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When British sportscar racer Garry Findlay learned that he was to race on the short circuit at Le Mans he would never have thought that a similarly-named problem would ensure he had just a brief spell behind the wheel at round two of the VdeV Series.

Despite heading to France on the back of a late-race retirement in round one at the Circuit de Catalunya in Barcelona, Findlay and the CD Sport team were buoyed by their front-running form in Spain, and confident that they could again set the pace at the front of a competitive field.

The former single-seater ace still had to learn the Bugatti circuit layout, and aimed to use Friday’s brief practice sessions for that purpose, only for red flags to stymie the team’s strategy of giving him greater track time late in the day. Despite getting just 14 laps under his belt, however, Findlay had gleaned enough information to allow him to play his part in qualifying alongside team-mates Ines Taittinger and Kevin Besancon, where the three-driver average lap time proved enough to put the #32 car onto pole position, at the head of a CD Sport 1-2-3.

“I sat out the second sessions so that I could have more running later on, but final practice kept being interrupted by red flags, so the plan didn’t exactly work out,” Findlay commented, “However, despite wanting more time, I obviously learned enough as, between us, we produced a great qualifying session and put the car on pole. After the disappointment of Barcelona, it was a great way to bounce back and show the potential of our line-up.”

Sadly, qualifying would prove to be the high-point of Findlay’s weekend as the #32 car would be hit by problems just minutes into the three-hour race. Although Besancon was able to convert pole into an early lead, the appearance of the safety car negated his advantage after quarter of an hour and, as the Frenchman attempted to accelerate at the restart, he found that there was only a fraction of the available power that he was anticipating. The #32 eventually crawled to a halt at the Dunlop Bridge and had to be returned to the pit-lane by the marshals.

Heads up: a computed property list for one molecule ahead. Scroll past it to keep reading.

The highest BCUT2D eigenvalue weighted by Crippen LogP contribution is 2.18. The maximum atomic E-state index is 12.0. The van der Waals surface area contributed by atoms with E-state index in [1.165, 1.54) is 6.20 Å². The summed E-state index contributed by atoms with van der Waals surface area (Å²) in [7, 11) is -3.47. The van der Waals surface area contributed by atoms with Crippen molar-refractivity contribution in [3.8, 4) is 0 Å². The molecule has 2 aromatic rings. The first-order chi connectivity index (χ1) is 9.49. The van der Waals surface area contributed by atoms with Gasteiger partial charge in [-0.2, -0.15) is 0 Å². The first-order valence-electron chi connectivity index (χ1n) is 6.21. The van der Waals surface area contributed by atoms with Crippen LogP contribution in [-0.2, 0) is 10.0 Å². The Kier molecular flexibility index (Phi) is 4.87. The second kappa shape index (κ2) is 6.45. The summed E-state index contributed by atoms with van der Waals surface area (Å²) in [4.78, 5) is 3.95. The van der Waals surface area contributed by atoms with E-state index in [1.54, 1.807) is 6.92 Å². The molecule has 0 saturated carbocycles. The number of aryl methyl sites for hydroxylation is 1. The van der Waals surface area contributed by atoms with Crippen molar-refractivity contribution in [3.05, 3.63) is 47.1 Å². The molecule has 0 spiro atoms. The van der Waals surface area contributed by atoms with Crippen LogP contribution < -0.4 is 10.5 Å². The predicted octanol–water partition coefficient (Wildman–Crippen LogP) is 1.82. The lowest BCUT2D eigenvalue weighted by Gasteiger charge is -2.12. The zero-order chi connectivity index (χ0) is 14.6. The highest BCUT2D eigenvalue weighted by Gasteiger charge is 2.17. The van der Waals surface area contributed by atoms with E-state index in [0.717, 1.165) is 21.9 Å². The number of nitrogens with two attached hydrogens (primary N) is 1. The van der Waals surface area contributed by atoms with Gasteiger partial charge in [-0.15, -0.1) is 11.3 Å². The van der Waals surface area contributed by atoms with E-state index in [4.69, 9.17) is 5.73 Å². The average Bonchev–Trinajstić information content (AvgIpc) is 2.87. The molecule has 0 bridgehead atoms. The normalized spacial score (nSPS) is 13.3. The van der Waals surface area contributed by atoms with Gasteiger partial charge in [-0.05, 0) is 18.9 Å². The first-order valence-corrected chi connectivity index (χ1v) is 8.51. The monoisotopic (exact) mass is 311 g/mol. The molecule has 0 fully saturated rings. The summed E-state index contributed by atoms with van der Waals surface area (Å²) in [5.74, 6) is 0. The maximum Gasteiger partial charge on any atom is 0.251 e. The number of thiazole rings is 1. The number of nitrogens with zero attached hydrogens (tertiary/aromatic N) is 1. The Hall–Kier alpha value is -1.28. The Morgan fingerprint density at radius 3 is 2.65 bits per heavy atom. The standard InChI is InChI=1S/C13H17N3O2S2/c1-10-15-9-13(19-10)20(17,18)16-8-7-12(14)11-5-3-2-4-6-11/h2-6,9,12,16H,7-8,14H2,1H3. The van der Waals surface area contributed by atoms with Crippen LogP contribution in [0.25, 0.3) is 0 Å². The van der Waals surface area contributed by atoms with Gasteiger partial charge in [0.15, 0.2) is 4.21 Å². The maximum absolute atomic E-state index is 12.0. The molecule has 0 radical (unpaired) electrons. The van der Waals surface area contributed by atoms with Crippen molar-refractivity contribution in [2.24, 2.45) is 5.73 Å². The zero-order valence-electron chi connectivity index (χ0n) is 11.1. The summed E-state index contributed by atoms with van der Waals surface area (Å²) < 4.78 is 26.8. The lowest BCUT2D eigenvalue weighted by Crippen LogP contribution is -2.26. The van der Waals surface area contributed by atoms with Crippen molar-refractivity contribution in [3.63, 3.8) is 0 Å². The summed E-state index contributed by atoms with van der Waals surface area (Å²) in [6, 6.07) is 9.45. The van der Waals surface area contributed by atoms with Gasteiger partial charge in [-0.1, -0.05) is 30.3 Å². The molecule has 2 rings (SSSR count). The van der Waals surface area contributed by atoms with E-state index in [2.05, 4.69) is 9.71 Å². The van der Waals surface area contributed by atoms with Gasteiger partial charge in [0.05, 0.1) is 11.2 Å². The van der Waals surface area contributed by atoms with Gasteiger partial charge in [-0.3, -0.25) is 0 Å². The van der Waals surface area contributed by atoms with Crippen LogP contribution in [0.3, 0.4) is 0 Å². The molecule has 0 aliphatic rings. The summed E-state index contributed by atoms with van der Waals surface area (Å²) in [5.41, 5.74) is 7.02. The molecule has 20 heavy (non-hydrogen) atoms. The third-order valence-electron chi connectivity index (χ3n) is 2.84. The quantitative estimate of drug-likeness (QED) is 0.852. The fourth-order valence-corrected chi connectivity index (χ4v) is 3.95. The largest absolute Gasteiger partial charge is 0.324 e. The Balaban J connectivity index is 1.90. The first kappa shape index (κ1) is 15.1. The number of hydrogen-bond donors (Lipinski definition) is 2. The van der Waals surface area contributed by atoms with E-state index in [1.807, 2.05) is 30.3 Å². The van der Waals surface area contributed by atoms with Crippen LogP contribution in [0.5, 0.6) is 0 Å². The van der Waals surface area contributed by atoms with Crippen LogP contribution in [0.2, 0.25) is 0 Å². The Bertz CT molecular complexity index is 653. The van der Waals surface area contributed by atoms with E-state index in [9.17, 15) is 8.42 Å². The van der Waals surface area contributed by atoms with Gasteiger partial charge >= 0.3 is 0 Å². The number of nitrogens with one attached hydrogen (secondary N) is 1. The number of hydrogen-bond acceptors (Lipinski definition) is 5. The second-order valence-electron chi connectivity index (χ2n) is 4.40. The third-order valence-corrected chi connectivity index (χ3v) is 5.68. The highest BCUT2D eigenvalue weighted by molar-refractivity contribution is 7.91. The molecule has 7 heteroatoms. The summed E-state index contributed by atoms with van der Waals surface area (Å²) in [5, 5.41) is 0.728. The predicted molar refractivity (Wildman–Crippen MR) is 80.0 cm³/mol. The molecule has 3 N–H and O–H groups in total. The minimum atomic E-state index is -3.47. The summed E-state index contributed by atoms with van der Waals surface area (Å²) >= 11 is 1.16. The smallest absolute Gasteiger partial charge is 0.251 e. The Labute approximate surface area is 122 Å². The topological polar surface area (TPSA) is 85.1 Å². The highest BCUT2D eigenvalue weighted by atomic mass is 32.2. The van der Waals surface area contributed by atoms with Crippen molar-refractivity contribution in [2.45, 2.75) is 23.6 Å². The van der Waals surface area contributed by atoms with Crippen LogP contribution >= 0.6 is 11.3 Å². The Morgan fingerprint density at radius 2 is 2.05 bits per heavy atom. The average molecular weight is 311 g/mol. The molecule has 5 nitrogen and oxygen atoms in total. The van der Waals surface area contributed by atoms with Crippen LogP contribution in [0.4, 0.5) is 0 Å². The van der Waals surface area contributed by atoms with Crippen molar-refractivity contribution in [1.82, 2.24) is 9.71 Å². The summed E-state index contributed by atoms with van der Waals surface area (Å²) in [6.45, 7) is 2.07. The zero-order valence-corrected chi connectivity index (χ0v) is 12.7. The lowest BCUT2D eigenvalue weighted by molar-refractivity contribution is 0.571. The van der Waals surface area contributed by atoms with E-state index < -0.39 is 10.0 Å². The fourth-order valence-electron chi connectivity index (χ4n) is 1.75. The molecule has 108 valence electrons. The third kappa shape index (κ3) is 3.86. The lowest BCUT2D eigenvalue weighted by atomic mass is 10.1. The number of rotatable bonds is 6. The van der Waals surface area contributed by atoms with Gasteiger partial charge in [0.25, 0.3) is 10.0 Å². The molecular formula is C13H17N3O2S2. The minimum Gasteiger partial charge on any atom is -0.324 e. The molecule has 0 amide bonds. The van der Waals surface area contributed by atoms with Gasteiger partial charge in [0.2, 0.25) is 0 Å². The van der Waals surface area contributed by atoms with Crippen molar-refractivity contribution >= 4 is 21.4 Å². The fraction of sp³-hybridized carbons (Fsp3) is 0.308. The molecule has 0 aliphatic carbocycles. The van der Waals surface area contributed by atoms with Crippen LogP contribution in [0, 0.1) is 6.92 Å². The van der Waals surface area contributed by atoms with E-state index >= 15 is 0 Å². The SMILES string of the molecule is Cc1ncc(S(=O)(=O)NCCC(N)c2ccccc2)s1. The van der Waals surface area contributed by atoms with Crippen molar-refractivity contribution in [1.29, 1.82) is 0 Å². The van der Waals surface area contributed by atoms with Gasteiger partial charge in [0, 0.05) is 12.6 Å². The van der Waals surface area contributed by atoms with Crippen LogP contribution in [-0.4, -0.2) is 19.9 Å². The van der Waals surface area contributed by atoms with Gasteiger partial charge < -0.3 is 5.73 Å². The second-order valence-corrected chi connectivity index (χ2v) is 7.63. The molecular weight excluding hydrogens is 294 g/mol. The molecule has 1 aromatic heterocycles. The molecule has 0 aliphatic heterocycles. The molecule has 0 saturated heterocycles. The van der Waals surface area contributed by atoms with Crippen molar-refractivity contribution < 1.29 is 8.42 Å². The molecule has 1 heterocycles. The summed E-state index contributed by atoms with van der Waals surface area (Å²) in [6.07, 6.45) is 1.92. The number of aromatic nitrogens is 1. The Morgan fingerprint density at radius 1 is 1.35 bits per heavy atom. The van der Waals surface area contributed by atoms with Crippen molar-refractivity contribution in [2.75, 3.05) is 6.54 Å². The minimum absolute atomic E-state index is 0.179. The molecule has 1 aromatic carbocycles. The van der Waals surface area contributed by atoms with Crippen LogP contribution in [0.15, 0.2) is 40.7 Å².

After a brief investigation by the team, Besancon completed one more lap before handing over to Findlay, who initially appeared to be enjoying better fortunes as he quickly set the fastest lap of the race. However, after only six tours, it became apparent that the Norma’s engine wasn’t running cleanly, and the team decided to pit the Briton in order to carry out more detailed repairs. A further 20 minutes were lost while sections of the car’s electrics were replaced and, after refuelling, Findlay went back out to check that the work had been successful. With the race already beyond the #32, however, it was decided that Taittinger should then take over and complete the remaining distance.

“The extent of the problems effectively ruined the race for us, so the afternoon became little more than a glorified test session,” Findlay sighed, “From that point of view, it was good to be able to give Ines the chance to increase her experience, but it was incredibly frustrating for the entire team, especially as they had worked so hard to cure the problem that sidelined us in Spain.

“We know that we could have won this time, especially as the #33 crew was able to put CD on the top step of the podium after we had beaten them in qualifying. However, there are still some positives to take from the weekend, such as qualifying on pole and holding down the fastest lap of the race until close to the end, particularly as our car wasn’t running at its full potential. With only seven rounds, it’s going to be hard for us to win the championship, but we’ll just focus on the next race and hope that our luck turns.”

Round three of the 2014 VdeV Series takes place over six hours at the Paul Ricard circuit in southern France over the weekend of 31 May-1 June.